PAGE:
“We are seeing that it is cheaper to live in your car or RV than to rent,” said Candice Elder, executive director of East Oakland Collective, a local nonprofit in that city where about 1,400 people lived in recreational or other vehicles last year.
An estimated half a million people are homeless in the U.S., with the problem most acute along the Northeastern seaboard and West Coast where housing costs are highest, White House officials said in a 2019 report. If the problem has an epicenter, it is the San Francisco Bay Area, the nation’s most expensive housing market, where median housing prices have nearly doubled to about $1 million over the past eight years, according to real-estate listing service Zillow.
As with homeless encampments that block sidewalks, RV living is creating its own tensions. Residents on the streets where people park the large vehicles complain that sewage-tank dumping and drug use are common and that there are no parking spots left for them.
“I don’t think there’s anything compassionate in enabling people to live on the streets,” said Shari Emling, a Mountain View resident who has advocated for restrictions on RV living. The city, which is home to the headquarters of Alphabet Inc.’s Google, had about 300 people living in vehicles last year, triple the number from 2016.
Homeless advocates say living in an RV is considered a step up by many people without shelter from living on the street, even though most of the vehicles are old and in poor condition. “However, it provides a little more safety and a little more barrier from the elements,” Ms. Elder said. “They can also lock it.”
In Seattle, where an estimated 2,147 people live in vehicles, the city is weighing a plan to tow and destroy unsafe RVs. The Bend, Ore., city council last year passed an ordinance to shorten the time vehicles can be parked in any one location to three days from five. Los Angeles in July reinstated a ban on people sleeping in vehicles overnight.
Celerina Navarro earns $1,400 a month as a housekeeper in Mountain View, where her two younger children attend school. She moved her family into a recreational vehicle four years ago after her landlord increased the rent of the room they lived in to $1,200 a month from $800. The average rent for a studio apartment in Mountain View is $2,247, according to Apartments.com.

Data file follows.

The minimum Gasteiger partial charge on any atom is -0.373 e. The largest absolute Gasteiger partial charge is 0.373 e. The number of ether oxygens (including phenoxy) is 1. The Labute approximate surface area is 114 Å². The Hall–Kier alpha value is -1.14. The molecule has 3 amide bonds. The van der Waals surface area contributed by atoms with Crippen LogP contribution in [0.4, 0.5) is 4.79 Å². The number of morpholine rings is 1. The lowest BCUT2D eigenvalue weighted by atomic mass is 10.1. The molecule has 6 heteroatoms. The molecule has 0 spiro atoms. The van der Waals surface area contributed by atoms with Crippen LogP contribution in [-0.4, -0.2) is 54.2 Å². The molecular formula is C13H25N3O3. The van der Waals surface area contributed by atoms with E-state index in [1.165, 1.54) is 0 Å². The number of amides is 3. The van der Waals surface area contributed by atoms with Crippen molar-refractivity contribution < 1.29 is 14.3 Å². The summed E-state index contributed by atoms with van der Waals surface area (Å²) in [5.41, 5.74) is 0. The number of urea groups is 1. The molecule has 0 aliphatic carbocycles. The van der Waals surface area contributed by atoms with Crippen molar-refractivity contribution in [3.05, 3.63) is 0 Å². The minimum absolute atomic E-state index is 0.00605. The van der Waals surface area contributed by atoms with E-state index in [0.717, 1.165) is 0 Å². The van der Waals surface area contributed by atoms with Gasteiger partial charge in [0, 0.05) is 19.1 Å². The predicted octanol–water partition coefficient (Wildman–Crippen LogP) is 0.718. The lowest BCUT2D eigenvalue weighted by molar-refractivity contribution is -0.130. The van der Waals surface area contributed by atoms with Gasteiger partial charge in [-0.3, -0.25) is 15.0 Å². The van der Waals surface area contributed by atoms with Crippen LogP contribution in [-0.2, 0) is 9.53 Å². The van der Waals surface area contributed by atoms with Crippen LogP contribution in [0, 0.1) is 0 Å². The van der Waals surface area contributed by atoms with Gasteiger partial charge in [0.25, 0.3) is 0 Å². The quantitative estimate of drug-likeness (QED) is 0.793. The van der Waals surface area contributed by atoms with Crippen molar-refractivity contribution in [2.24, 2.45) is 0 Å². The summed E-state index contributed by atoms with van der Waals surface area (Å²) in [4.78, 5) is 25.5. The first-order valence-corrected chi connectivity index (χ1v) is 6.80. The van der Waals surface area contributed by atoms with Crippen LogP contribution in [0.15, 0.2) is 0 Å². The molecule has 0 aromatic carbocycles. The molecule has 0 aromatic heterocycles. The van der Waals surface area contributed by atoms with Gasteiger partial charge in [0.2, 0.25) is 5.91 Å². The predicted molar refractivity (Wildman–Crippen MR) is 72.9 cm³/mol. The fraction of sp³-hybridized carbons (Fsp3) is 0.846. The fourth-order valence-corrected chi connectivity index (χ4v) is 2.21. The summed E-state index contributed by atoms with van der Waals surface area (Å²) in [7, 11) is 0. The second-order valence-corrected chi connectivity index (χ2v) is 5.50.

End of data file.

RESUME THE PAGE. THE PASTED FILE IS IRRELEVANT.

Along with some other families living in their vehicles, Ms. Navarro parks her RV next to a city park so her children can play and use the restrooms.
I let my daughter draw a little at night with the light from my phone, but we have to go to bed early,” said the single mother, who like many of her neighbors doesn’t have a generator for power.
Under pressure from frustrated residents, the Mountain View city council in September passed an ordinance that would ban RVs on most city streets. About 70 vehicles would be allowed to move into designated lots on a temporary basis. After a petition drive by activists, the ban has been put on hold pending a public vote on the ordinance in November.
The RV population exploding across the West is forcing communities to reconsider what it means to be homeless. The U.S. Department of Housing and Urban Development still counts those living in RVs as unsheltered, the same category as those living in tents or subway tunnels.
Several local governments have begun to treat RVs as a special case, creating parking lots with portable toilets or showers to temporarily accommodate them. But those efforts have so far tended to be small in scale, such as San Francisco’s Vehicle Triage Center, intended for 30 vehicles.
“It’s full now and there are currently 26 vehicles,” said Kelley Cutler, an organizer at the Coalition on Homelessness.
Decades-old RVs and campers, which make up the majority of those seen on city streets, can often be acquired for a few thousand dollars, not much more than two months’ rent in many of the West’s expensive cities. While RV parks often provide electric and water hookups, RV owners say parks tend to discriminate against older vehicles, leaving the streets as the only option.
“It gets really, really cold here at night,” said Mountain View RV owner Jan Stevens, before cutting off her generator on a recent chilly evening to save the remaining natural gas.
Margaret Abe-Koga, mayor of Mountain View, insisted some RV dwellers weren’t living in RVs by necessity, but rather to save on rent. “We want to help those who don’t have other options, but the folks who choose to live in RVs, I don’t think there’s sympathy for that,” she said.
San Francisco Property Owners Fight Their Taxes After Covid Cooldown
The city’s slow rebound has businesses appealing their assessed values.
San Francisco is one of the biggest laggards among U.S. cities trying to bring back workers and revive their business districts. Now, some companies want their property taxes to reflect what could be a permanent reshaping of the one-time boomtown.
Dropbox Inc., fully embracing remote work, filed an appeal to have its building’s assessed value cut by half. The recent buyer of the iconic Transamerica Pyramid is seeking a 50% reduction in the tower’s taxable value. Even the vaunted Golden State Warriors aren’t immune: The developer of the NBA team’s arena wants to slash the complex’s assessed value by more than $1 billion.
The appeals process marks one of the first indicators of how San Francisco building owners are adapting to a pandemic that emptied office towers, shut down shops and sent people fleeing to cheaper areas. A drop in taxable values raises the prospect of a longer-term hit to the city’s coffers, particularly given that many of the tech hub’s companies are permanently adopting flexible work.